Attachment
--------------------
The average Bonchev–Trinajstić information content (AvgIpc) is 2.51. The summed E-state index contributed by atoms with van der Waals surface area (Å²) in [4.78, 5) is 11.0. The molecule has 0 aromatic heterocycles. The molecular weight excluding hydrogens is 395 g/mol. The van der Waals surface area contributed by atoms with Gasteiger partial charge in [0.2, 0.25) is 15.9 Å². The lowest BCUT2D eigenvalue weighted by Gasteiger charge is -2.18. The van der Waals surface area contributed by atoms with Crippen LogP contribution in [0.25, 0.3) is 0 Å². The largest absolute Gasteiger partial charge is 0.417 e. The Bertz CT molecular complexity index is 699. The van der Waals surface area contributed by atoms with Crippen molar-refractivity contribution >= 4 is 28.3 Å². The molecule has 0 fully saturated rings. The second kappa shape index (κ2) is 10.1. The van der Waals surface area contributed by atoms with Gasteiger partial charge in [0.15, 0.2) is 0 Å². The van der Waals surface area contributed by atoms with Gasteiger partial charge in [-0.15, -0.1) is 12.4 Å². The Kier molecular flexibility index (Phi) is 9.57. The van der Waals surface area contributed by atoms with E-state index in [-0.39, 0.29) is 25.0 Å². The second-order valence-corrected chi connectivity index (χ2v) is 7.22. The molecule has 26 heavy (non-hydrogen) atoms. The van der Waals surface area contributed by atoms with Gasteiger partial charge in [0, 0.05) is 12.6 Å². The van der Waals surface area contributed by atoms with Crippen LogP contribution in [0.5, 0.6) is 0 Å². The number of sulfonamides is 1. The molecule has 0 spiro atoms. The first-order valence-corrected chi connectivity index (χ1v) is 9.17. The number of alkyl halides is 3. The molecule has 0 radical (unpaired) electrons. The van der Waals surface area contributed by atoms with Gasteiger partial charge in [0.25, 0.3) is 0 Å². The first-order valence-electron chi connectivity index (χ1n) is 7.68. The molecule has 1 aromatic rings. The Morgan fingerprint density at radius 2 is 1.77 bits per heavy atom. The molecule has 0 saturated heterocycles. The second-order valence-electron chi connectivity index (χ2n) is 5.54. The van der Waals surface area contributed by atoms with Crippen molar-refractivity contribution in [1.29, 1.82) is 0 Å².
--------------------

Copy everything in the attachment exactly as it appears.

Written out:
The average Bonchev–Trinajstić information content (AvgIpc) is 2.51. The summed E-state index contributed by atoms with van der Waals surface area (Å²) in [4.78, 5) is 11.0. The molecule has 0 aromatic heterocycles. The molecular weight excluding hydrogens is 395 g/mol. The van der Waals surface area contributed by atoms with Gasteiger partial charge in [0.2, 0.25) is 15.9 Å². The lowest BCUT2D eigenvalue weighted by Gasteiger charge is -2.18. The van der Waals surface area contributed by atoms with Crippen LogP contribution in [0.25, 0.3) is 0 Å². The largest absolute Gasteiger partial charge is 0.417 e. The Bertz CT molecular complexity index is 699. The van der Waals surface area contributed by atoms with Crippen molar-refractivity contribution >= 4 is 28.3 Å². The molecule has 0 fully saturated rings. The second kappa shape index (κ2) is 10.1. The van der Waals surface area contributed by atoms with Gasteiger partial charge in [0.15, 0.2) is 0 Å². The van der Waals surface area contributed by atoms with Gasteiger partial charge in [-0.15, -0.1) is 12.4 Å². The Kier molecular flexibility index (Phi) is 9.57. The van der Waals surface area contributed by atoms with E-state index in [-0.39, 0.29) is 25.0 Å². The second-order valence-corrected chi connectivity index (χ2v) is 7.22. The molecule has 26 heavy (non-hydrogen) atoms. The van der Waals surface area contributed by atoms with Gasteiger partial charge in [0, 0.05) is 12.6 Å². The van der Waals surface area contributed by atoms with Crippen LogP contribution in [0.5, 0.6) is 0 Å². The number of sulfonamides is 1. The molecule has 0 spiro atoms. The first-order valence-corrected chi connectivity index (χ1v) is 9.17. The number of alkyl halides is 3. The molecule has 0 radical (unpaired) electrons. The van der Waals surface area contributed by atoms with Gasteiger partial charge in [0.25, 0.3) is 0 Å². The first-order valence-electron chi connectivity index (χ1n) is 7.68. The molecule has 1 aromatic rings. The Morgan fingerprint density at radius 2 is 1.77 bits per heavy atom. The molecule has 0 saturated heterocycles. The second-order valence-electron chi connectivity index (χ2n) is 5.54. The van der Waals surface area contributed by atoms with Crippen molar-refractivity contribution in [1.29, 1.82) is 0 Å².